“He [Putin] said that as of 10:00 p.m. [Oct. 18] the air bombardment was stopped [in Aleppo]. They [Putin] appealed to us about taking al-Nusra out of the city. We have given the necessary instructions to our friends [officials]. We have talked about a consensus [with Putin] to work on taking al-Nusra out of Aleppo and maintaining the peace of the people of Aleppo,” Erdoğan said Oct. 19, addressing a meeting of neighborhood leaders in Ankara.

More on Mosul at the opening link above. Directly connected to the earlier post on Turkey. KRG, Mosul and more 

No Turkish Troops To Mosul: Refugee Safe Haven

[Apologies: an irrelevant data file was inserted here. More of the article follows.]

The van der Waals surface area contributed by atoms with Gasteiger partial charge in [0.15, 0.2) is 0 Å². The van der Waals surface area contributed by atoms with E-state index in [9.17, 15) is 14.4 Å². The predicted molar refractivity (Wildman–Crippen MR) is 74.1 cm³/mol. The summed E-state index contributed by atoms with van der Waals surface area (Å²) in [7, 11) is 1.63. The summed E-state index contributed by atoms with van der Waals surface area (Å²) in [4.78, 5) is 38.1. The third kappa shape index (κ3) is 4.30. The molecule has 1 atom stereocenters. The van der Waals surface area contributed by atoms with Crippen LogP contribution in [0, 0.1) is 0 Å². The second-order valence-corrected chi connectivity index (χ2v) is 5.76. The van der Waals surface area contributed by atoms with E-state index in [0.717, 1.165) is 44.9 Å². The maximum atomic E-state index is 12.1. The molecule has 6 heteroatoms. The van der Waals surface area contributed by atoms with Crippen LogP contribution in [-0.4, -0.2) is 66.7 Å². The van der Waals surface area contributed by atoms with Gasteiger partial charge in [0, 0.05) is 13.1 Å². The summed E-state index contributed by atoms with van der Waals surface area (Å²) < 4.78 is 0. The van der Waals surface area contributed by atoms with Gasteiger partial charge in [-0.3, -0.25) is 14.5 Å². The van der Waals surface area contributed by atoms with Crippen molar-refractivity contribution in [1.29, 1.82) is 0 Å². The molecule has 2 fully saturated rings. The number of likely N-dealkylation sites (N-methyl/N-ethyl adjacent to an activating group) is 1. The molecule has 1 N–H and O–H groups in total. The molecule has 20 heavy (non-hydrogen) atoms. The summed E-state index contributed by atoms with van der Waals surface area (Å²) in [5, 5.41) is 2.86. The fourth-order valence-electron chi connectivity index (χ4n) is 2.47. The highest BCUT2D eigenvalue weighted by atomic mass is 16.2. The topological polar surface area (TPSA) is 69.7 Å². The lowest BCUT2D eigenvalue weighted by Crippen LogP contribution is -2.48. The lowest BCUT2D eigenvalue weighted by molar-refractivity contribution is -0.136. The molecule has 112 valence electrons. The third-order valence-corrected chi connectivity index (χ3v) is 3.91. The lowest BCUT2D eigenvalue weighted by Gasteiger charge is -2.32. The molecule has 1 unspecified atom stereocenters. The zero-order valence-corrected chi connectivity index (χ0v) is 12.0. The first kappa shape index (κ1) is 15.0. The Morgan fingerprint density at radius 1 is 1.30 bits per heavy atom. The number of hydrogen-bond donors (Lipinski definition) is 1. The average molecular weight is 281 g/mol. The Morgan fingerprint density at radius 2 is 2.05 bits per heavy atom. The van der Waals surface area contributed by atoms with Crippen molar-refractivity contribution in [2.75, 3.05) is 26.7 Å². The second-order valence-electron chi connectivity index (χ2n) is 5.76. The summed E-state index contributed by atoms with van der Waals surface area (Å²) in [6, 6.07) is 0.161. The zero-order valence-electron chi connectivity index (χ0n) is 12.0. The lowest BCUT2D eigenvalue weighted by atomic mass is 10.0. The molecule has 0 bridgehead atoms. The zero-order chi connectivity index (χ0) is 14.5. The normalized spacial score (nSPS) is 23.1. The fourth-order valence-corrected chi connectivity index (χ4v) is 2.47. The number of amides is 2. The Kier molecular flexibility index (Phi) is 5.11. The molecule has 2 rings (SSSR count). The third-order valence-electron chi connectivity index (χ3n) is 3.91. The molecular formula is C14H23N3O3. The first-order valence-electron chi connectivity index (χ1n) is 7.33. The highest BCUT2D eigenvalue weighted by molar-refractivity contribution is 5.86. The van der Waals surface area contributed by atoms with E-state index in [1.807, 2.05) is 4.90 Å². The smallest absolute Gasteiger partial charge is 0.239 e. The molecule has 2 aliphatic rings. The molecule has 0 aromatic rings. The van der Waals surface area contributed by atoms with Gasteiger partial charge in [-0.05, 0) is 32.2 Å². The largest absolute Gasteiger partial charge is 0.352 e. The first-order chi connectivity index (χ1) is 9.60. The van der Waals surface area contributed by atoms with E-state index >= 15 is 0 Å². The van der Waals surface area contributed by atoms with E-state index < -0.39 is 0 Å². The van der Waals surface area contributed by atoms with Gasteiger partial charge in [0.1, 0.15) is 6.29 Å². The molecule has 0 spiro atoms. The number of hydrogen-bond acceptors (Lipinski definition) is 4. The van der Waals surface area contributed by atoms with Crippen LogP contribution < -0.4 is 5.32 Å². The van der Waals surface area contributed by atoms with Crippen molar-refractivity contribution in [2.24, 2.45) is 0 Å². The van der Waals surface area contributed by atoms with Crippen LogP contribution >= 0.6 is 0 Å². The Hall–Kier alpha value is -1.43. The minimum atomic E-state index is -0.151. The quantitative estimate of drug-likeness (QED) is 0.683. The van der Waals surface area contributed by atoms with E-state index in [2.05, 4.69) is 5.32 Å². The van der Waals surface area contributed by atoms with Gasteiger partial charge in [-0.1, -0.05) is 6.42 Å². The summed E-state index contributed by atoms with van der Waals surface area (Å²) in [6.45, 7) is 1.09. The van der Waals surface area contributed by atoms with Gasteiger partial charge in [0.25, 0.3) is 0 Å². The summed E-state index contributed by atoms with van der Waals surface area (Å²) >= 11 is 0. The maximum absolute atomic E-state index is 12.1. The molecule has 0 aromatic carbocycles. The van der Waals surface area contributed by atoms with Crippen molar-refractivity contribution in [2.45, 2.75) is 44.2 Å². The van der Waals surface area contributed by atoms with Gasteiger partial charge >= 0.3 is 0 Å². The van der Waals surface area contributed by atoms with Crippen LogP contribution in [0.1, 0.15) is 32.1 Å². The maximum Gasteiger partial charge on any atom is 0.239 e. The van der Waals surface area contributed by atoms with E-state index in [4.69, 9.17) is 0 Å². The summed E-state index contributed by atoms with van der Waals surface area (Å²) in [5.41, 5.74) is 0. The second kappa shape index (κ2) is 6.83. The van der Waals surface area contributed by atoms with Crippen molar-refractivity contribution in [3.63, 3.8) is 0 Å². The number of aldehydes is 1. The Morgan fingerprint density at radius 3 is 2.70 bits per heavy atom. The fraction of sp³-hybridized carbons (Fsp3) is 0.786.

No Turkish Troops To Mosul: Refugee Safe Haven

Turkey is not taking part in ground operation for the liberation of Mosul in Iraq, although Ankara has been in talks with the Kurdish Regional Government (KRG) to declare a safe haven in the north of the country, Turkey’s prime minister said.

“There are air and ground units in the coalition forces. Turkey will take part in the air units,” Prime Minister Binali Yildirim said. 

Foreign Minister Mevlüt Çavusoglu also ruled out the participation of Turkish troops in the operation to retake Iraq’s second city

Speaking to journalists at a Justice and Development Party (AKP) members’ meeting in Afyonkarahisar on Oct. 22, he said special forces could be used to support local fighters in the Mosul offensive.